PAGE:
Window screens are an important home accessory because they keep bugs and insects out of your home, while allowing fresh air to come in.
But home window screens can become damaged, especially if you live in an area with weather that allows you to open the windows frequently, experience a lot of snow or rain, or have pets that like to scratch at the screens. If you have screens that are ripped, have bent frames or are simply beginning to show wear, it may be time to replace them.
Three key considerations before replacing window screens are the screening material, the tools, and the instructions.
1. Window Screen Material
Screening material for the window screens is basically available in either aluminum or fiberglass. Both serve the purpose of keeping pests out and letting the air in, but they do vary in thickness, durability and cost.
Aluminum screens are fairly durable and typically resist rust. However, aluminum screens that are used in an area with a great deal of activity may be prone to getting torn or punctured, because they can be more easily damaged if struck by an object or pets scratching at them.
Fiberglass screens usually do not last as long as an aluminum window screens because they can tear more easily. However, they do tend to resist rust and corrosion. And some manufacturers coat them with vinyl for added strength. Fiberglass is also usually less expensive than aluminum and is available in different types including:
- High visibility screens that have smaller grids to provide better protection against small insects and are slightly sturdier than standard fiberglass.
- Pet tolerant screens, manufactured with a stronger fiberglass material that can withstand tearing of the screen when pets scratch them.
- No-See-Um is the type of fiberglass that keeps the tiny bugs, known as “no-see-ums” from getting through standard fiberglass materials. The holes are very small to prevent this type of tiny insect from getting in the house.
Solar screens are usually made from a form of PVC material. This type of screen is used to keep out bugs as well as blocking UV rays and heat from the sun. Solar screening material also typically comes with a MicroBan protection which prevents the growth of bacteria, mildew and/or mold. These are more expensive that the other types of window screens.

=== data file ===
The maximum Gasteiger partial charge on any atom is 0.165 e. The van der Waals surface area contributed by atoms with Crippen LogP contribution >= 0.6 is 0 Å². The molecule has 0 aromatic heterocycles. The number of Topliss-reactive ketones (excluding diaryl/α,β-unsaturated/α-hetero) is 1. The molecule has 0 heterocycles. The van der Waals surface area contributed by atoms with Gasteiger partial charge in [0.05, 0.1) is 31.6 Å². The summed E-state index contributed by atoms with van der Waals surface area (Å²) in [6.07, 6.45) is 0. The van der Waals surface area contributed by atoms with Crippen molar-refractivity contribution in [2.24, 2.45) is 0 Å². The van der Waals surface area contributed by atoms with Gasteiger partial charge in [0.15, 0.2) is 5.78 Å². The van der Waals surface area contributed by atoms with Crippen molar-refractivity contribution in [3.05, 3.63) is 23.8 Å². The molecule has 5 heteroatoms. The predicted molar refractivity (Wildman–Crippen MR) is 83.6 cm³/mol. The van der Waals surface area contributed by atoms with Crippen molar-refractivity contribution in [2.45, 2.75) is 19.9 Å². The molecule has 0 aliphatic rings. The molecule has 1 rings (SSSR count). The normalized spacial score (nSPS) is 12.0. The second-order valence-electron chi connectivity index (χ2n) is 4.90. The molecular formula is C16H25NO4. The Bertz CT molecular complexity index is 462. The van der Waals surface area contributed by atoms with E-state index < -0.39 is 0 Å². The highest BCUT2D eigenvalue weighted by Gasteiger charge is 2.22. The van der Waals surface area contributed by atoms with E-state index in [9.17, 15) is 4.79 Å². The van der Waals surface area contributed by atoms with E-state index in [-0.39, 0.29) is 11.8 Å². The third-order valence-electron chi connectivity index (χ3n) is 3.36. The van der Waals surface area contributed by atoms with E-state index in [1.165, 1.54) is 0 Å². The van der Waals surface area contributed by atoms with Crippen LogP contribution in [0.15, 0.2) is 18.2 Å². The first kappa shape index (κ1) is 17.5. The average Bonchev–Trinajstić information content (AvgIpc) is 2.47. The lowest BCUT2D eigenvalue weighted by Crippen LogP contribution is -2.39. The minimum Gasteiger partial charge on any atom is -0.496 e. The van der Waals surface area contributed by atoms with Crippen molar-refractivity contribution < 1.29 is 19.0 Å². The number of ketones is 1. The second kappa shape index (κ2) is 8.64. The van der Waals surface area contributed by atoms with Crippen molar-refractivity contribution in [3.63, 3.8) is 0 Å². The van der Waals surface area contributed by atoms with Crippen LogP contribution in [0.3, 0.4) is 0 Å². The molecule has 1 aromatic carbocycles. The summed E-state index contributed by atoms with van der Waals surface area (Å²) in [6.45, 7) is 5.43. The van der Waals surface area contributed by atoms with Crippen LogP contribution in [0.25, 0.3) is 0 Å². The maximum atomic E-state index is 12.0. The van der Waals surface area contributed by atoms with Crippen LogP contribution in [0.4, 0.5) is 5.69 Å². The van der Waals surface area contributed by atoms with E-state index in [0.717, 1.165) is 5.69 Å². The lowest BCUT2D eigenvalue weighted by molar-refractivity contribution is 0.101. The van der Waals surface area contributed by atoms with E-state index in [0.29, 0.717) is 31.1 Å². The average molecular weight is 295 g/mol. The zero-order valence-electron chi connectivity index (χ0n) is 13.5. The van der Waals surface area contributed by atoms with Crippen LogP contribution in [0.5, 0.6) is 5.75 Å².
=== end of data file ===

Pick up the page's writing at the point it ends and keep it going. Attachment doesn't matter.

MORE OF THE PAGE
2. Window Screen Tools
If you’re replacing an entire window screen, the only tool you’ll need is a tape measure. You simply open the window and remove the old screen, then measure its length and width. Then buy a screen of the same dimensions and put the new one in the window.
But if you’re repairing an older window screen, you’ll need some important tools. Although there are only a few tools required to complete this task, the type of tools may vary slightly for an aluminum frame or a wooden frame.
The tools listed below are the basic tools you will need to repair or replace either a wooden or metal framed screen:
- Screening material. Select a color that will coordinate with your home’s exterior.
- Razor knife or scissors. Use to cut the screening material to size.
- Spline. This is the tubing that goes into the channel around the window frame and holds the screening in place.
- Spline roller tool. Helps put the spline in place.
- Appropriate hardware. May include such items as a wire tension spring and other hardware to keep the screening in place.
- Stapler and staples. For securing the screen in place if you’re not using spline.
To do your screen replacement correctly, it’s always good to get some advice from someone who’s done it. To be sure your screens fit your window and your screening material doesn’t sag, consider the following resources:
- Home improvement stores. There are usually people on staff who have replaced window screens. They’re quite willing to share advice about the different types of screening material and can offer tips about replacing screens.
- YouTube. Search for “window screen replacement” and you can watch people actually replacing a window screen. Just be sure they are talking about the same type of screen and frame that you are using.
- Online. Different sites offer instructions for replacing window screens. For example, see How to Replace a Metal Frame Window Screen and How to Replace a Wood Frame Window Screen on this site.
With the proper tools, screening material, and instructions you should be able to replace your old window screen quickly and easily.